Our Very Own Top 20 for 2014
Compared to 2013, the 2014 Canadian metal chart wasn’t invaded by heavy weigth bands (except maybe for Devin Townsend), which gave more room to newcomers and more visibility to others who have been dwelling in the underground for years. There were a few disappointments, but also a good dose of surprises in what we heard throughout the year. We invite you to consider this Top 20 as a road map to discover what we deemed being the more resonant albums of 2014 according to MMIC, based on originality, maturity, novelty, and on the pleasure we had to revisit them over time.
20. Menace Ruine – Venus Armata
A drone, atmospheric or at times experimental entity, Menace Ruine stands on the margin of the traditional metal scene, but speaks to it through its occult themes and its audience in general. With its strong focus on texts, female vocals and a minimalistic musical texture in the background, Venus Armata is possibly one of the most accessible albums for the genre.
19. Archspire – The Lucid Collective
Archspire forged its own death metal path over its previous album, with characteristic vocal patterns and riffage that mimic precise and calculated drums. With its technical feats, the Lucid Collective is a drug that will clearly satisfy any amateur of the genre, especially those who loved the previous Archspire album.
18. Hiverna – II. Macabre
A recognizable creation from Bardunor, a character from the Quebec City black metal scene, this new chapter in Hiverna’s journey is a slab of thick folk/black metal with French lyrics. Embroidered with delicate guitar, flutes and violon arrangements, Macabre is an interesting album, full of melodies, to explore.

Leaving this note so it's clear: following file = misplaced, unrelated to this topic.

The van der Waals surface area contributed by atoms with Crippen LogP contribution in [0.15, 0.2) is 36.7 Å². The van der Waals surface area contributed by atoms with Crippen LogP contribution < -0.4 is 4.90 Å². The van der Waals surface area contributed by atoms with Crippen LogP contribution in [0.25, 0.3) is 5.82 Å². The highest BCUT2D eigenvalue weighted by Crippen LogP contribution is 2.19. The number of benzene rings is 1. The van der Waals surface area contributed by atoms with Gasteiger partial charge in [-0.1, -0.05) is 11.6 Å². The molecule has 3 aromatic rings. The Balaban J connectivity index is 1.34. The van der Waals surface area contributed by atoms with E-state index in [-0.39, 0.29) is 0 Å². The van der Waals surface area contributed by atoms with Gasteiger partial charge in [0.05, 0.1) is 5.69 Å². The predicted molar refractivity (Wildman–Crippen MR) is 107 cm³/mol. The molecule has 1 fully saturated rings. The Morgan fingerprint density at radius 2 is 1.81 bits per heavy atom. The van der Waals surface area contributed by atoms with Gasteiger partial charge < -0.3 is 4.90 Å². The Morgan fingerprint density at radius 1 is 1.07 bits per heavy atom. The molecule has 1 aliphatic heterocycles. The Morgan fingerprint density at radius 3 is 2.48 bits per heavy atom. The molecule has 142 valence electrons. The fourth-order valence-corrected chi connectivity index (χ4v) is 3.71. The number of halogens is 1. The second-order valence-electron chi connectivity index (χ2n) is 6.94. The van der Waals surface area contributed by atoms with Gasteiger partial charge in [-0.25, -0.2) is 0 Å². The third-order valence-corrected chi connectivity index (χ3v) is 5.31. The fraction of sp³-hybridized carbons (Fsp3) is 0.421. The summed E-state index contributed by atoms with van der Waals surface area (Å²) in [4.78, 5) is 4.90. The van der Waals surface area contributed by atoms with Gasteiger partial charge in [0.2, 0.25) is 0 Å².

17. Primalfrost – Prosperous Visions
Ultra-fast and symphonic, Prosperous Visions is one of those albums that transcend power metal and steps into melodic and pagan metal. Epic solos, a bit of clean vocals, and a handful of programmed instruments contributes to give rich and impressive layers to this album.
16. Alaskan – Despair, Erosion, Loss
The sludge/post-hardcore Ottawa outfit has been out there for many years now, touring now and again, album after album. On Despair, Erosion, Loss, the three-piece builds on its achievements and a production signed by Topon Das (Fuck the Facts), delivering more than ever before the energy the band is capale of on stage. With its gorgeous cover artwork, this recording displays all the stains of transpiration that comes with hard work.
15. Ovif – Démence
Ovif has this ability to write timeless thrash albums, as if the genre didn’t step aside from the forefront of metal in the last quarter century. Recorded with great convictions, Démence is a powerful album that should convince quite a few people to revisit the origins of the genre.
14. Hollow – Mordrake
Without a doubt one of the most theatrical bands in Canada at the present time, Hollow invites metalheads to an impressive performance on Mordrake, dancing between melodic and black metal with a flawless production and a wide range of arrangements. Overall, this albums convincely helps Hollow stand out from the pack.
13. Laika – Somnia
On Somnia, Laika released a very contemporary album that combines melody with the brutal sound of death metal, and a good dose of grooves and musical skills. A nicely crafted album, well balanced and solidly tightened from the first to the last song, that should win a lot of new fans.
12. Dissolution – Natural Selection
Seventy-five percents death metal and twenty-five percents melodic metal, Natural Selection, Winnipeg’s Dissolution third album, is both massive and easy to swallow. What it lacks in originality, the band is able to convey it with incredible efficiency, thus delivering one of the most underrated Canadian death metal albums of 2014.